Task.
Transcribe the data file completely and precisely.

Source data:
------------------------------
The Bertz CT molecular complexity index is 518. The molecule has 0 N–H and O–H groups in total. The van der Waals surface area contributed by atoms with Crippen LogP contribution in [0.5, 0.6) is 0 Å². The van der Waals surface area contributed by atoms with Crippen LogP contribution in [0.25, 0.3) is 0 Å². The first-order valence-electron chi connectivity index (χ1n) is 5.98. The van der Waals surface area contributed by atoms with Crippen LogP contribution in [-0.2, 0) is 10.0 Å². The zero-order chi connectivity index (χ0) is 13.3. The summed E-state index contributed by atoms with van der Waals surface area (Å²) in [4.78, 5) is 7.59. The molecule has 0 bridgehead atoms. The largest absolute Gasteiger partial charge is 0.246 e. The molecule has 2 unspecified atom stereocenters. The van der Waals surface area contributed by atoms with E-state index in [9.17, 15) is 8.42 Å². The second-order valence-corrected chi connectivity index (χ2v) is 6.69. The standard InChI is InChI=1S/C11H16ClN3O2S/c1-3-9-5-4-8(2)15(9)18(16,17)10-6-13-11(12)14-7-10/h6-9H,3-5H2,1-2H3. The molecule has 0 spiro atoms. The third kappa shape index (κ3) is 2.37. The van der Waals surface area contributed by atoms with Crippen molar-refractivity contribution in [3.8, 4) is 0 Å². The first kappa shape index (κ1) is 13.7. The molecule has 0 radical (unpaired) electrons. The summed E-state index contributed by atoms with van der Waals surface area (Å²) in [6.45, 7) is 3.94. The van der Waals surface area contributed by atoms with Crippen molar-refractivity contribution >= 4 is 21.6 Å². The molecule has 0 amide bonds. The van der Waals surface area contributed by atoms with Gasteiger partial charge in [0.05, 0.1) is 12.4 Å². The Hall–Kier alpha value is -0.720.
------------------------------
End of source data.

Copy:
The Bertz CT molecular complexity index is 518. The molecule has 0 N–H and O–H groups in total. The van der Waals surface area contributed by atoms with Crippen LogP contribution in [0.5, 0.6) is 0 Å². The van der Waals surface area contributed by atoms with Crippen LogP contribution in [0.25, 0.3) is 0 Å². The first-order valence-electron chi connectivity index (χ1n) is 5.98. The van der Waals surface area contributed by atoms with Crippen LogP contribution in [-0.2, 0) is 10.0 Å². The zero-order chi connectivity index (χ0) is 13.3. The summed E-state index contributed by atoms with van der Waals surface area (Å²) in [4.78, 5) is 7.59. The molecule has 0 bridgehead atoms. The largest absolute Gasteiger partial charge is 0.246 e. The molecule has 2 unspecified atom stereocenters. The van der Waals surface area contributed by atoms with E-state index in [9.17, 15) is 8.42 Å². The second-order valence-corrected chi connectivity index (χ2v) is 6.69. The standard InChI is InChI=1S/C11H16ClN3O2S/c1-3-9-5-4-8(2)15(9)18(16,17)10-6-13-11(12)14-7-10/h6-9H,3-5H2,1-2H3. The molecule has 0 spiro atoms. The third kappa shape index (κ3) is 2.37. The van der Waals surface area contributed by atoms with Crippen molar-refractivity contribution in [3.8, 4) is 0 Å². The first kappa shape index (κ1) is 13.7. The molecule has 0 radical (unpaired) electrons. The summed E-state index contributed by atoms with van der Waals surface area (Å²) in [6.45, 7) is 3.94. The van der Waals surface area contributed by atoms with Crippen molar-refractivity contribution >= 4 is 21.6 Å². The molecule has 0 amide bonds. The van der Waals surface area contributed by atoms with Gasteiger partial charge in [0.05, 0.1) is 12.4 Å². The Hall–Kier alpha value is -0.720.